Recipients of federal student aid have certain rights they should know and responsibilities they must meet. Knowing what these are will put students in a better position to make decisions about their educational goals and the best means to achieve them.

Student Rights

All students have the right to know:

  • What financial assistance is available, including information on all Federal, state, local, private, and institutional financial aid programs.
  • The names of the school’s financial aid personnel, where they are located, and how to contact them for information.
  • What the procedures and deadlines are for submitting applications for each available financial aid program.
  • How the school selects financial aid recipients.
  • How the school determines your financial need. This process includes how costs for tuition and fees, room and board, travel, books and supplies, and personal and miscellaneous expenses are considered in your cost of education. It also includes the resources considered in calculating your need (such as parental contribution, other financial aid, assets, etc.).
  • How much of your financial need, as determined by the school, has been met.
  • How and when you will receive your financial aid.
  • How the school determines each type and amount of assistance in your financial aid package.
  • What the interest rate is on any student loan you have, the total amount you must repay, the length of time you have to repay, when you must start repaying, and what cancelation or deferment (postponement) provisions apply.
  • If you are offered a Federal Work-Study job: What kind of job it is, what hours you must work, what your duties will be, what the rate of pay will be, and how and when you will be paid.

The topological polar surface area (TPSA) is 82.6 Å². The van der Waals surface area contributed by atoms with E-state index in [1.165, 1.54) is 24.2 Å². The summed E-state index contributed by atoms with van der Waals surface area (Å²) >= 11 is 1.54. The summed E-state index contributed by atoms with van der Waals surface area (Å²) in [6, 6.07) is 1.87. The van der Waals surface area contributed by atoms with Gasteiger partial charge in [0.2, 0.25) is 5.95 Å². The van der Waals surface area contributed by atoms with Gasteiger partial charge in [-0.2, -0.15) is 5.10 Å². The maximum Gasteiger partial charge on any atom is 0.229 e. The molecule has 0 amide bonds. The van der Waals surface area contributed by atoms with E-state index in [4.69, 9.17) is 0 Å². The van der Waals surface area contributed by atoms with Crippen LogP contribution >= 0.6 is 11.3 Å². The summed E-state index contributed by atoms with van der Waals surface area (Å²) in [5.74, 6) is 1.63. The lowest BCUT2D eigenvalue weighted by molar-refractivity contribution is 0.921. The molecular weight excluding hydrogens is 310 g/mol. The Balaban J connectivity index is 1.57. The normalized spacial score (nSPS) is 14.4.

• The school’s policy in reconsidering your aid package if you believe a mistake has been made, or if your enrollment or financial circumstances have changed.
  • How the school determines whether you are making satisfactory academic progress and what happens if you are not.
  • The school’s refund policy if you do not complete an enrollment period in which you received financial aid.

Student Responsibilities

All students must:

  • Pay special attention to the application for student financial aid, complete it accurately, and submit it on time to the right place. Errors can delay or prevent your receiving aid.
  • Know and comply with all deadlines for applying or re-applying for aid.
  • Provide all documentation, corrections, and/or new information requested by either the Office of Financial Aid or the agency to which you submitted your application.
  • Notify the school of any information that has changed since you applied for financial aid.
  • Read, understand, and keep copies of all forms you are asked to sign.